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Retirement

Withdrawing super could cost less than you think

  • August 10 2020
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Retirement

Withdrawing super could cost less than you think

By Cameron Micallef
August 10 2020

The impact of early access to superannuation could be exaggerated, with most Australians still likely to experience a comfortable retirement despite digging into their nest egg, new research has found.

Withdrawing super could cost less than you think

Withdrawing super could cost less than you think

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  • August 10 2020
  • Share

The impact of early access to superannuation could be exaggerated, with most Australians still likely to experience a comfortable retirement despite digging into their nest egg, new research has found.

Withdrawing super could cost less than you think

Research by the Grattan Institute has pointed out that retirement incomes will still fall for workers who withdraw their super early, but that cost will be offset by higher aged pensions.

The Grattan Institute said retirement income will fall for workers who have accessed their superannuation early, but this will be offset by a higher rate of government support.

“Someone earning the median wage of about $60,000 today can expect their total super income through retirement to fall by about $80,000 in today’s dollars,” said Grattan household finances director Brendan Coates. 

“But their total retirement income would fall by only $24,000 in today’s dollars, or about $900 each year, because their lower super balance at retirement would be largely offset by larger pension payments.”

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The Grattan Institute highlighted a higher aged pension would still cost the federal government less than extra super tax breaks that result from an increase to the super guarantee, and that increasing the guarantee now could reduce take-home pay for workers and increase the gender pay gap.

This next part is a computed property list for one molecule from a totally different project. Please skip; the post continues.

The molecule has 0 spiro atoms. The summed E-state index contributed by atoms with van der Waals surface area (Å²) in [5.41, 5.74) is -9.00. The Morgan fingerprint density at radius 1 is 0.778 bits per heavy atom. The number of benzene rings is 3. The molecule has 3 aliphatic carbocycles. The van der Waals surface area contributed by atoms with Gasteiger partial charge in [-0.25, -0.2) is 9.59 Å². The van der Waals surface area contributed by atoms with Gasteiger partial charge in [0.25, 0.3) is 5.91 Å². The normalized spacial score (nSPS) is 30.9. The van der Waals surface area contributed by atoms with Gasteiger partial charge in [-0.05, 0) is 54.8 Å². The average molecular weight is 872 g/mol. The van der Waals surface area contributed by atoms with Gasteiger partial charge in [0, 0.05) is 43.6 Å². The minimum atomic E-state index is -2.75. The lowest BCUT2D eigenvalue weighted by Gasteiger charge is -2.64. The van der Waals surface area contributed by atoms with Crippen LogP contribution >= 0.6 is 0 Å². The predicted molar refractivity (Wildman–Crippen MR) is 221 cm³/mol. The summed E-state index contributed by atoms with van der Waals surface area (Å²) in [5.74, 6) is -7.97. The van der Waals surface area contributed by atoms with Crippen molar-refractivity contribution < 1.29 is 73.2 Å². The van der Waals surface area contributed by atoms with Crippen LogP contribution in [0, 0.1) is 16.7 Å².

“System defaults like the rate compulsory super need to be set so they work for most Australians,” Mr Coates said. “And while around one in five Australians have accessed their super early, that leaves four in five that haven’t.

“[Policymakers] can only justify forcibly lowering someone’s living standards during their working life – by lifting compulsory super – if we are protecting them from even worse outcomes in retirement.”

However, under this model, lower-income earners would lose the same amount in accumulated super as middle-income earners but would also receive less extra aged pension compensation. 

The Grattan Institute plans would offset this loss by increasing rental support and Newstart allowance for these workers.

“Of course, some low-income Australians remain at risk of poverty in retirement – especially those who rent – but struggle even more before they retire,” Mr Coates said. “And boosting Rent Assistance would do far more than higher compulsory super to help these vulnerable Australians, and without reducing their take-home pay before they retire as higher compulsory super would.”

Withdrawing super could cost less than you think
Withdrawing super could cost less than you think
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About the author

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Cameron is a journalist for Momentum Media's nestegg and Smart Property Investment. He enjoys giving Aussies practical financial tips and tricks to help grow their wealth and achieve financial independence. As a self-confessed finance nerd, Cameron enjoys chatting with industry experts and commentators to leverage their insights to grow your portfolio.

About the author

Cameron is a journalist for Momentum Media's nestegg and Smart Property Investment. He enjoys giving Aussies practical financial tips and tricks to help grow their wealth and achieve financial independence. As a self-confessed finance nerd, Cameron enjoys chatting with industry experts and commentators to leverage their insights to grow your portfolio.

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